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Proving that you don’t need big stars, a famous license or a megabudget to craft a genuinely fresh and engaging blockbuster, Chronicle comes out of left field to become a surprise critical hit. The story involves three high-schoolers, philosophising Matt (Alex Russell), political Steve (Michael B Jordan) and cameraman Andrew (Dane DeHaan) who explore a conspicuous hole in the ground whilst at a rave finding inside what can only be described as a huge star-shaped mass of Kryptonite which gives all three telekinetic powers. Pretty soon their playing catch, building Lego towers and blowing up girls’ skirts, all with no hands, forming a unique if slightly fractious bond.

For a significant stretch of the running time the film plays for laughs getting great mileage from the practical jokes and stunts the trio pull in shopping centres and car parks. The three charismatic leads are wonderfully naturalistic, effortlessly convincing that this really is how three American teens would react to such superpowers, and it’s enormous fun (watch out for Steve’s priceless reaction when Andrew saves his life at one point). The pick of the bunch is clearly DeHaan as the socially awkward main character who has no trouble getting us on his side thanks to his deft characterisation and excellent handling of scenes depicting Andrew’s miserable home life (terminally ill mother, drunken bullying father).

The other selling point is the way it’s filmed, Andrew having just bought a camera to ‘film everything from here on out’. Although it shares many of the tropes of the found footage genre I didn’t read it that way. I think the context is perfect, if you and your mates get superpowers you’d film yourselves testing them out right? The camera becomes our window into their private world and is worked into the script like a fourth character. The story is even used to dispel one of the prohibitive quirks of the found footage genre, Andrew uses his powers to make the camera float meaning he can film himself. It’s also worth noting that the film is shot on more than one camera within the story and therefore can’t masquerade as found footage at all. Instead the camera works as a framing device to highlight camera culture in an the age of YouTube and video blogs, something the film openly references. It’s not enough for there to be kids with superpowers there needs to be a record of it even though they’re keeping it a secret, after all the title, when expressed as a verb instead of a noun means to record.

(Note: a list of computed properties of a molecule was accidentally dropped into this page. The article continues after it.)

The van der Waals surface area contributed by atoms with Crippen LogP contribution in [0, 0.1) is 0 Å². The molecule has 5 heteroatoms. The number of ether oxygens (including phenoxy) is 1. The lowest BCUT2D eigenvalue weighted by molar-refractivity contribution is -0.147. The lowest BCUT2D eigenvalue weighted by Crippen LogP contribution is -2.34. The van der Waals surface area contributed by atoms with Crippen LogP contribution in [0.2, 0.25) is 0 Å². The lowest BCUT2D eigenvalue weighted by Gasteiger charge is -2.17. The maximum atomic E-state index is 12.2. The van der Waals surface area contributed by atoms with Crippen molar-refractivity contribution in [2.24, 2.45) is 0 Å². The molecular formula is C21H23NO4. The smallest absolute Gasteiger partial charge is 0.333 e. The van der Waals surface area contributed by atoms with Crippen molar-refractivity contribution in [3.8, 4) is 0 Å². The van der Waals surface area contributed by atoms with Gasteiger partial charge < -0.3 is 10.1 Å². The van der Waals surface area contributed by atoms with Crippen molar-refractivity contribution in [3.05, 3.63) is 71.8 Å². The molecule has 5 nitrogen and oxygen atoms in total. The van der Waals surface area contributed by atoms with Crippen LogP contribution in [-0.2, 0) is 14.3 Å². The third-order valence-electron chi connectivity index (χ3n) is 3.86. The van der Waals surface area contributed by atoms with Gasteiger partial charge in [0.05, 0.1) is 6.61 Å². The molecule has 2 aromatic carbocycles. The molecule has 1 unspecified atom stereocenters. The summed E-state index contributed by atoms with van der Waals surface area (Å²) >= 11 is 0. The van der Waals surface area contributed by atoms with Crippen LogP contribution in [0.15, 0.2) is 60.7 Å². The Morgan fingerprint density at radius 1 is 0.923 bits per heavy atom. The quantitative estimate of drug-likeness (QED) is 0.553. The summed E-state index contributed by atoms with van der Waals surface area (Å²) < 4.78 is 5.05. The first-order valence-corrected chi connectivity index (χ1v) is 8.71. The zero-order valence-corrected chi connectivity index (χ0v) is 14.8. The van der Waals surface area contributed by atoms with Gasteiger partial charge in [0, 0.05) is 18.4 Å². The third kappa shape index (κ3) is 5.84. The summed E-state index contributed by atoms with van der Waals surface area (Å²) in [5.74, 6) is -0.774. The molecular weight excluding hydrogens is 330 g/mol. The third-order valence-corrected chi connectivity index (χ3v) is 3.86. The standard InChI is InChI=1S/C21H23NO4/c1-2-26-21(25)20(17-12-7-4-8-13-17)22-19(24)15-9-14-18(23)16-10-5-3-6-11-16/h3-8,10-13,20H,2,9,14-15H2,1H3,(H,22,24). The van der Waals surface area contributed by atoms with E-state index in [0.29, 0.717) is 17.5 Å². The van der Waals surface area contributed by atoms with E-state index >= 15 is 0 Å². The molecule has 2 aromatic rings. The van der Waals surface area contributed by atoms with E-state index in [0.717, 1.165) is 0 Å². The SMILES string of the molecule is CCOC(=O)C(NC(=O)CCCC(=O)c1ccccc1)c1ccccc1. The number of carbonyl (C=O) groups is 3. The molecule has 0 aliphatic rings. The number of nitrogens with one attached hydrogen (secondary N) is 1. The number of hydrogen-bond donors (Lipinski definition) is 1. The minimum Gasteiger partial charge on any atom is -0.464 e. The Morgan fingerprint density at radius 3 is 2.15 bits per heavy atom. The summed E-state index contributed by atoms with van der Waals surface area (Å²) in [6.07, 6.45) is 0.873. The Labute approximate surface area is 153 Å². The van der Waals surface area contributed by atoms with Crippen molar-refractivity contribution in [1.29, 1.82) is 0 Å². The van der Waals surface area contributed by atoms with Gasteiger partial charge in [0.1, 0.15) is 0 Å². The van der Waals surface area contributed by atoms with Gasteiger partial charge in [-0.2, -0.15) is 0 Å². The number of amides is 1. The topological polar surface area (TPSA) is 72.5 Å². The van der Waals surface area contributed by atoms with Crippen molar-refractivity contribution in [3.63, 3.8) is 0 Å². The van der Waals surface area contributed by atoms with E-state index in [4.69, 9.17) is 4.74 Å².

The concept really comes into its own in the thrilling and inventive climax which I won’t spoil except that suffice to say things go a bit awry as Andrew struggles to keep to Matt’s rules. The film has been called a live-action Akira and while it could never be as pulverising as that movie I heartily agree with this observation. In fact now that Chronicle exists that live-action New York set remake of the anime classic is not only a huge mistake of an idea but an entirely redundant one too.


In a year set to be dominated by huge superhero flicks Chronicle might just have stolen some of their thunder. Creative, entertaining and very well played, this is a must see.